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Tennessee: Improvements to State Route 73
(US 321), Townsend

Agency: Federal Highway Administration

Criterion for ACHP Involvement:
  • The project presented issues of concern to the Eastern Band of the Cherokee Indians, the Chickasaw Nation and the Seminole Nation of Oklahoma (Criterion 4), and evidenced procedural problems (Criterion 3).

Recent Developments

On April 11, 2001, ACHP executed a Memorandum of Agreement (MOA) for widening of State Route 73 (US 321) in Townsend, Tennessee. Other signatories to the MOA are the Federal Highway Administration (FHWA), the Tennessee State Historic Preservation Officer (SHPO), the Eastern Band of the Cherokee Indians (EBCI), the Tennessee Commission on Indian Affairs, the Tennessee Division on Archeology, the Tennessee Department of Transportation (TDOT), and the Chickasaw Nation.

Mitigation measures in the MOA include completion of the identification of burials at the archeological sites, avoidance of further disturbance to these sites, and protection for burials which remain in place through the use of a concrete protective cap. For any burials to be relocated, the EBCI may conduct ceremonies and other treatments in accordance with their cultural beliefs.

The MOA also provides for public interpretation of the sites and TDOT assistance with design and construction of a Native American cultural center and display at the Townsend visitor’s center. To address long-term effects, the MOA calls for a meeting between tribal, county, and local officials to identify protection strategies which can be incorporated into future development of the area.


Several years ago, TDOT requested funds from FHWA to widen SR 73 (US 321). In May 1999, Section 106 review was completed when ACHP concurred with FHWA’s determination that the project would have no adverse effect on the Kinzel Springs Church, Apple Barn, Pony Ride, and Gas Company archeological sites.

The archeological sites had been determined to be eligible for listing in the National Register of Historic Places because of their potential to yield important information about the Native Americans who created them. While they could yield important data, the sites were not, however, considered notably significant for their associations with the broad patterns of events in Native American history.

In reaching these decisions, FHWA did not consult with the EBCI or any other Indian tribe. Had it done so, FHWA would have learned that these archeological sites represent a portion of the historically documented Tuckaleechee towns, a northern extension of the Overhill Cherokee settlements. Tribal traditionalists refer to these settlements as the former “western gate” of the Nation and their inhabitants as “gatekeepers.” As such, the places identified by these sites are part of a traditional landscape that documents the history and identity of the Cherokee and is affirmed by the presence of archeological contexts and content.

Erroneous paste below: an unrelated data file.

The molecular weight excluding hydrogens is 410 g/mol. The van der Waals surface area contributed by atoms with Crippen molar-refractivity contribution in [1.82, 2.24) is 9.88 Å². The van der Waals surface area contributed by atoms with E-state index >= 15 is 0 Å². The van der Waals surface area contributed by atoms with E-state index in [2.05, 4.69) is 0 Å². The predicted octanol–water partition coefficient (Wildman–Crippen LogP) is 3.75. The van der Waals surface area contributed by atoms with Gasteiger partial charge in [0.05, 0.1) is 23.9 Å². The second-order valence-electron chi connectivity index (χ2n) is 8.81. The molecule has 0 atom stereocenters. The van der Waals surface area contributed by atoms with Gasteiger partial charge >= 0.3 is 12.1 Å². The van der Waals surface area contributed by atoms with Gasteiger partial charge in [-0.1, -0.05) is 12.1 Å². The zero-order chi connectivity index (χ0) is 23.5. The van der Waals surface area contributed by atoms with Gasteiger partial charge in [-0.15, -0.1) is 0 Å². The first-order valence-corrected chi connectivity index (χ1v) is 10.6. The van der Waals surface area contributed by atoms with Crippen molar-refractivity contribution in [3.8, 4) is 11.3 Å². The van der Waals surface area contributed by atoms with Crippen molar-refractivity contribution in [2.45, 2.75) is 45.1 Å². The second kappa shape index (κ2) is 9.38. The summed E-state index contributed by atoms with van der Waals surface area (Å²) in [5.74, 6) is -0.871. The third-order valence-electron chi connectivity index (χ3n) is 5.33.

After being contacted by TDOT in May 1999, the EBCI visited the project area in June and, despite archeological reports to the contrary, maintained that burials were present at the sites. As predicted by the EBCI, FHWA identified its first burial at the sites during data recovery in November 1999, with more than 50 burial locations having been identified to date. To address these discoveries, FHWA drafted an MOA for review by all of the consulting parties in early November 2000.

The project generated a great deal of interest and controversy among the EBCI, as well as the Chickasaw Nation and the Seminole Nation of Oklahoma, both of whom were also interested in the sites. Their concerns about the project and the treatment of burials were set forth in a resolution adopted at the January 2001 meeting of the United Southern and Eastern Tribes.

The EBCI, concerned about the treatment of these properties of religious and cultural significance to the tribe and frustrated by the substantial delay in reaching resolution, contacted ACHP. With ACHP participation, the terms of the draft MOA evolved substantially during an on-site consultation meeting held in March 2001 and an April 2001 meeting of all consulting parties (with the exception of the Seminole Nation of Oklahoma) held on the EBCI reservation.

Staff contact: Laura Dean

Updated June 6, 2002

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